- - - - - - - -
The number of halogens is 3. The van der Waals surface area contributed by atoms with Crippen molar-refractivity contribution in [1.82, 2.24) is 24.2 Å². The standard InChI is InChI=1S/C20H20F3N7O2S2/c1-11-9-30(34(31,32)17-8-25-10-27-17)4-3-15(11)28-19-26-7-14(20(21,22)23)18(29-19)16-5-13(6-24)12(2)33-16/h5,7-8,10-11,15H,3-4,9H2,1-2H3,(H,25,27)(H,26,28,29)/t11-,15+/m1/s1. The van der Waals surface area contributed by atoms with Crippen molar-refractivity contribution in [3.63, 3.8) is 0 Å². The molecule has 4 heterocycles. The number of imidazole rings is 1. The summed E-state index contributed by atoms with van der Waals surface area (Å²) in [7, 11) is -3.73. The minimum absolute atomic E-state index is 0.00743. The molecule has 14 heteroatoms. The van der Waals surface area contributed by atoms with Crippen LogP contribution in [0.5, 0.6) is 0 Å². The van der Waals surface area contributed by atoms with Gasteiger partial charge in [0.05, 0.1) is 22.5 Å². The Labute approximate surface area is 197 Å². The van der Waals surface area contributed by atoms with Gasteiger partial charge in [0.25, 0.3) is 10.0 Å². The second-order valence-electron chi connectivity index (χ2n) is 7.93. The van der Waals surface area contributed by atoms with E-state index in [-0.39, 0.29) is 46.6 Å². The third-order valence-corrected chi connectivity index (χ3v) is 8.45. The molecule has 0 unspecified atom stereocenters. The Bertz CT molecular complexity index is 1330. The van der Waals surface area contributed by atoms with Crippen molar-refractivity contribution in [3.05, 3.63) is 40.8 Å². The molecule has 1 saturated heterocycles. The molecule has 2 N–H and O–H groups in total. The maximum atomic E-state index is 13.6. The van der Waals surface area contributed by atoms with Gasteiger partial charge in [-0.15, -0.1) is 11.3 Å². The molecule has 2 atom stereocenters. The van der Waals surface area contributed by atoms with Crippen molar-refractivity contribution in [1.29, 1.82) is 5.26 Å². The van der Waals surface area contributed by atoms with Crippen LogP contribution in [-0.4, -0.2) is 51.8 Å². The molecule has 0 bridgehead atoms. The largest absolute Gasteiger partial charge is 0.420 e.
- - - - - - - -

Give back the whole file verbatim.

The number of halogens is 3. The van der Waals surface area contributed by atoms with Crippen molar-refractivity contribution in [1.82, 2.24) is 24.2 Å². The standard InChI is InChI=1S/C20H20F3N7O2S2/c1-11-9-30(34(31,32)17-8-25-10-27-17)4-3-15(11)28-19-26-7-14(20(21,22)23)18(29-19)16-5-13(6-24)12(2)33-16/h5,7-8,10-11,15H,3-4,9H2,1-2H3,(H,25,27)(H,26,28,29)/t11-,15+/m1/s1. The van der Waals surface area contributed by atoms with Crippen molar-refractivity contribution in [3.63, 3.8) is 0 Å². The molecule has 4 heterocycles. The number of imidazole rings is 1. The summed E-state index contributed by atoms with van der Waals surface area (Å²) in [7, 11) is -3.73. The minimum absolute atomic E-state index is 0.00743. The molecule has 14 heteroatoms. The van der Waals surface area contributed by atoms with Crippen LogP contribution in [0.5, 0.6) is 0 Å². The van der Waals surface area contributed by atoms with Gasteiger partial charge in [0.05, 0.1) is 22.5 Å². The Labute approximate surface area is 197 Å². The van der Waals surface area contributed by atoms with Gasteiger partial charge in [0.25, 0.3) is 10.0 Å². The second-order valence-electron chi connectivity index (χ2n) is 7.93. The van der Waals surface area contributed by atoms with E-state index in [-0.39, 0.29) is 46.6 Å². The third-order valence-corrected chi connectivity index (χ3v) is 8.45. The molecule has 0 unspecified atom stereocenters. The Bertz CT molecular complexity index is 1330. The van der Waals surface area contributed by atoms with Crippen molar-refractivity contribution in [3.05, 3.63) is 40.8 Å². The molecule has 1 saturated heterocycles. The molecule has 2 N–H and O–H groups in total. The maximum atomic E-state index is 13.6. The van der Waals surface area contributed by atoms with Gasteiger partial charge in [-0.15, -0.1) is 11.3 Å². The molecule has 2 atom stereocenters. The van der Waals surface area contributed by atoms with Crippen molar-refractivity contribution in [1.29, 1.82) is 5.26 Å². The van der Waals surface area contributed by atoms with Crippen LogP contribution in [-0.4, -0.2) is 51.8 Å². The molecule has 0 bridgehead atoms. The largest absolute Gasteiger partial charge is 0.420 e.